NEWS IN THE WORLD OF POWER AND INTEGRATED BUILDING SYSTEMS
The Growth of Medium-Voltage DC Work
> A REPORT PUBLISHED by Navigant
Research, “Direct Current Distribution
Networks,” examines the opportunity for
direct current (DC) distribution networks
in four key market segments: off-grid/bad
grid telecommunications, data centers,
commercial building grids and off-grid
military applications. Each segment
involves different market assumptions,
dynamics and drivers.
While large, centralized power
plants are expected to continue to
play a role in providing alternating
current (AC) power to the wholesale
macrogrid (the nation’s interconnected
electric transmission grid), there is a
growing momentum at the electric-service-distribution level to diversify
power offerings and pursue solutions
incorporating a growing proportion of
According to Navigant, a
heated debate continues over the
advantages and disadvantages
of DC. The majority of progress
in developing DC-based
technologies has occurred at either the
high-voltage (over 1,000V) or low-voltage
(under 100V) level.
“However, since microgrids and
building-scale nanogrids typically operate
at medium voltage, much work needs to
be done to bridge this voltage innovation
gap,” said Peter Asmus, a principal
research analyst with Navigant. Medium-voltage is defined as roughly 380V–400V.
The utility industry’s current focus
on medium-voltage DC distribution
networks are with systems that are
mostly concentrated on the data center
market segment. However, that can also
apply to commercial buildings.
DC distribution networks face other
challenges, though. One challenge relates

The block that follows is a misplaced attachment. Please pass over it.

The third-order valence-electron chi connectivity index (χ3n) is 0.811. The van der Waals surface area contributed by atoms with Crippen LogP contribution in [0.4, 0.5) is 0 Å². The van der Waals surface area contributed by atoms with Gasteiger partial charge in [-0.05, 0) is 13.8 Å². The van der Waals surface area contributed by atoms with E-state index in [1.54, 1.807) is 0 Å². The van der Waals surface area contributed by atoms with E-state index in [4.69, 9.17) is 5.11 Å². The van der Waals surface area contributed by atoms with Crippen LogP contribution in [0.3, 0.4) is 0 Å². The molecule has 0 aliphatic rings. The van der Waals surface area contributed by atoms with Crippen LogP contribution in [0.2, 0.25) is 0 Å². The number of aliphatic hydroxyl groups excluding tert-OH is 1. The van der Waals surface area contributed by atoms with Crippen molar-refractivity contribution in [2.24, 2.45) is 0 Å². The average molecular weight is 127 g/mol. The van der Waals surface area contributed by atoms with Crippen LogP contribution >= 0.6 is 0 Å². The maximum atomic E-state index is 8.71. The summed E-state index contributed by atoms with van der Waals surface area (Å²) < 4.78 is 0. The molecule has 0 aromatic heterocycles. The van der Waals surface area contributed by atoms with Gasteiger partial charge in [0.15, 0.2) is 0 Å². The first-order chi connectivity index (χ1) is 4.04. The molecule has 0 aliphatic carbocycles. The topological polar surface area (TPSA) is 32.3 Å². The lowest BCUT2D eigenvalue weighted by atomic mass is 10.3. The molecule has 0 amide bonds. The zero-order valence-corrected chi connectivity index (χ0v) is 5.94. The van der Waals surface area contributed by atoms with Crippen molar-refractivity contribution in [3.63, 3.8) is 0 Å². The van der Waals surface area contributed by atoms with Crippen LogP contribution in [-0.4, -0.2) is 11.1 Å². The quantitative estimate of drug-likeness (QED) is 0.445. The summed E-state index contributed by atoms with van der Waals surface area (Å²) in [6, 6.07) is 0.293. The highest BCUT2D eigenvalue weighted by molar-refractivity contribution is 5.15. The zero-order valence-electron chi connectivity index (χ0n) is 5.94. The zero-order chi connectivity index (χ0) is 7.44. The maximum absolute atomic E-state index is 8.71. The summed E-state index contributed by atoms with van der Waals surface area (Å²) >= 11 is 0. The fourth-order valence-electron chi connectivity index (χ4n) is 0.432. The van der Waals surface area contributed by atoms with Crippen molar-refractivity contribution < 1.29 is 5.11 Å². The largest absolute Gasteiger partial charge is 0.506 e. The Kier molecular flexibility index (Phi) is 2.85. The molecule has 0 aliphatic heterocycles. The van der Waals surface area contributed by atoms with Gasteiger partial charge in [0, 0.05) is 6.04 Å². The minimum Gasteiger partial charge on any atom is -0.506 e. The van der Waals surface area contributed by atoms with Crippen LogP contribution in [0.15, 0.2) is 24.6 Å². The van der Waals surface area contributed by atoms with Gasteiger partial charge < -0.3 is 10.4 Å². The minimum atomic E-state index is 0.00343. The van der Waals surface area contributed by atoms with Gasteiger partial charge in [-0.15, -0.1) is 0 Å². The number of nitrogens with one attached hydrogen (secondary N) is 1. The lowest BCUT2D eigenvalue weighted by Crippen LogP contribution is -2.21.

to the need for standards and open-grid
architectures that can help integrate the
increasing diversity of resources.
However, according to Navigant,
there is momentum at the distribution
level of electricity service to diversify
power offerings and pursue hybrid
solutions that incorporate a growing
proportion of DC.
Navigant expects that global DC-distribution-network implementation
revenue will grow from $2.8 billion in
2015 to $5.1 billion in 2024.
National Science Foundation Investing in Wireless Research
> WIRELESS COMMUNICATION HAS BECOME an indispensable
feature of everyday life. Recognizing that its role in the
development of emerging technologies will be vital, the federal
government has made a sizable investment in research.
In June, the Obama administration’s Advanced Wireless
Research Initiative announced it had pledged more than
$400 million in public and private funds through the National
Science Foundation (NSF). The money will support wireless
communications research and infrastructure platform. The
goal is to make wireless communication faster, smarter, more
responsive and more robust.
According to the NSF, the number of U.S. wireless-connected
devices has more than doubled to 350 million from a decade ago,
carrying more than 100,000 times the traffic than was supported
in 2008. Experts anticipate as many as 200 billion connected
devices globally by 2020.
With these numbers, the need for ultra-high-speed, high-bandwidth and low-latency wireless connectivity will only increase.
Demand for advanced wireless communications is not
just a matter of connecting more smartphones and tablets.
Environmental sensing in city government, vehicle-to-vehicle
communications and self-driving cars, and a host of other new
critical platforms also demand improved wireless technologies.
NSF funding will support research development in three key
areas. Ultra-high-frequency millimeter-wave data transmission
at ultra-high speeds over networks that span only a few blocks
will dramatically improve the speed and capacity of wireless
data transmission. Dynamic spectrum sharing over limited
radio bandwidth enables providers to connect and support a
growing number of devices that could eventually reach the
trillions. Finally, network virtualization through software-defined networking and software-defined infrastructure will
improve security, performance and resilience in wired and
Jim Kurose, head of computer and information science and
engineering at NSF, described the research on advanced wireless
“[It will] take us beyond the current and next generation of
wireless—beyond what has been envisioned thus far,” he said.